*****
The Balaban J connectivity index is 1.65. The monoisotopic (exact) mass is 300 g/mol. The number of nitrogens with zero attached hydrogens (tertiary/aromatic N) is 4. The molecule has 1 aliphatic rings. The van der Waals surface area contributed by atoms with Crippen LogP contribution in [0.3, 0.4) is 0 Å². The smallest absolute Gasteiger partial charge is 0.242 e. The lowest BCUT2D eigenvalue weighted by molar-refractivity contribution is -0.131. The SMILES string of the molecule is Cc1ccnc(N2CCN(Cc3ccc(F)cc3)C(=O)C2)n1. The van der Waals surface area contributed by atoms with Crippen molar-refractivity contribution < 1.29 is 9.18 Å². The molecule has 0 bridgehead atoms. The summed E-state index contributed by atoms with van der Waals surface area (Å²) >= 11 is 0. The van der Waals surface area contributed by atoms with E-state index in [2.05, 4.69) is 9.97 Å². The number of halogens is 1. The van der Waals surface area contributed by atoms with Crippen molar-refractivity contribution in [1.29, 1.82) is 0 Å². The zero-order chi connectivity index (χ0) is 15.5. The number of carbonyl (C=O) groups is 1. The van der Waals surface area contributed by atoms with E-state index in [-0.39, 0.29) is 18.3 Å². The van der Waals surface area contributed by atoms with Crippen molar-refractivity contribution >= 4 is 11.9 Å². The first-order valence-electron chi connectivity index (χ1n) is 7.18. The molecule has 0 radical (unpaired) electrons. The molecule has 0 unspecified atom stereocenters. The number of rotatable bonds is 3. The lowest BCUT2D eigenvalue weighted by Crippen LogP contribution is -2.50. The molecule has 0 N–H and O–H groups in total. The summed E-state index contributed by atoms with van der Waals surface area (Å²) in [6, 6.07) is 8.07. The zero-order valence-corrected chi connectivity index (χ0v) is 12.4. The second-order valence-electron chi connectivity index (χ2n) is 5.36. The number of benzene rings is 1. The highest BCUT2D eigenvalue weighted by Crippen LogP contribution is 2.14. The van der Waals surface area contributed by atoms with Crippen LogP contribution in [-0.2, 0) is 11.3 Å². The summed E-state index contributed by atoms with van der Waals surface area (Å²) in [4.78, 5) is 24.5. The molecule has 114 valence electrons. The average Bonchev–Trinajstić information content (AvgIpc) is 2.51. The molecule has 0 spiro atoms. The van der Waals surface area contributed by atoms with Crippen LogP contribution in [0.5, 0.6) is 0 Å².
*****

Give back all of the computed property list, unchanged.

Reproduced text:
The Balaban J connectivity index is 1.65. The monoisotopic (exact) mass is 300 g/mol. The number of nitrogens with zero attached hydrogens (tertiary/aromatic N) is 4. The molecule has 1 aliphatic rings. The van der Waals surface area contributed by atoms with Crippen LogP contribution in [0.3, 0.4) is 0 Å². The smallest absolute Gasteiger partial charge is 0.242 e. The lowest BCUT2D eigenvalue weighted by molar-refractivity contribution is -0.131. The SMILES string of the molecule is Cc1ccnc(N2CCN(Cc3ccc(F)cc3)C(=O)C2)n1. The van der Waals surface area contributed by atoms with Crippen molar-refractivity contribution < 1.29 is 9.18 Å². The molecule has 0 bridgehead atoms. The summed E-state index contributed by atoms with van der Waals surface area (Å²) >= 11 is 0. The van der Waals surface area contributed by atoms with E-state index in [2.05, 4.69) is 9.97 Å². The number of halogens is 1. The van der Waals surface area contributed by atoms with Crippen molar-refractivity contribution in [1.29, 1.82) is 0 Å². The zero-order chi connectivity index (χ0) is 15.5. The number of carbonyl (C=O) groups is 1. The van der Waals surface area contributed by atoms with E-state index in [-0.39, 0.29) is 18.3 Å². The van der Waals surface area contributed by atoms with Crippen molar-refractivity contribution >= 4 is 11.9 Å². The first-order valence-electron chi connectivity index (χ1n) is 7.18. The molecule has 0 radical (unpaired) electrons. The molecule has 0 unspecified atom stereocenters. The number of rotatable bonds is 3. The lowest BCUT2D eigenvalue weighted by Crippen LogP contribution is -2.50. The molecule has 0 N–H and O–H groups in total. The summed E-state index contributed by atoms with van der Waals surface area (Å²) in [6, 6.07) is 8.07. The zero-order valence-corrected chi connectivity index (χ0v) is 12.4. The second-order valence-electron chi connectivity index (χ2n) is 5.36. The number of benzene rings is 1. The highest BCUT2D eigenvalue weighted by Crippen LogP contribution is 2.14. The van der Waals surface area contributed by atoms with Crippen LogP contribution in [-0.2, 0) is 11.3 Å². The summed E-state index contributed by atoms with van der Waals surface area (Å²) in [4.78, 5) is 24.5. The molecule has 114 valence electrons. The average Bonchev–Trinajstić information content (AvgIpc) is 2.51. The molecule has 0 spiro atoms. The van der Waals surface area contributed by atoms with Crippen LogP contribution in [0.5, 0.6) is 0 Å².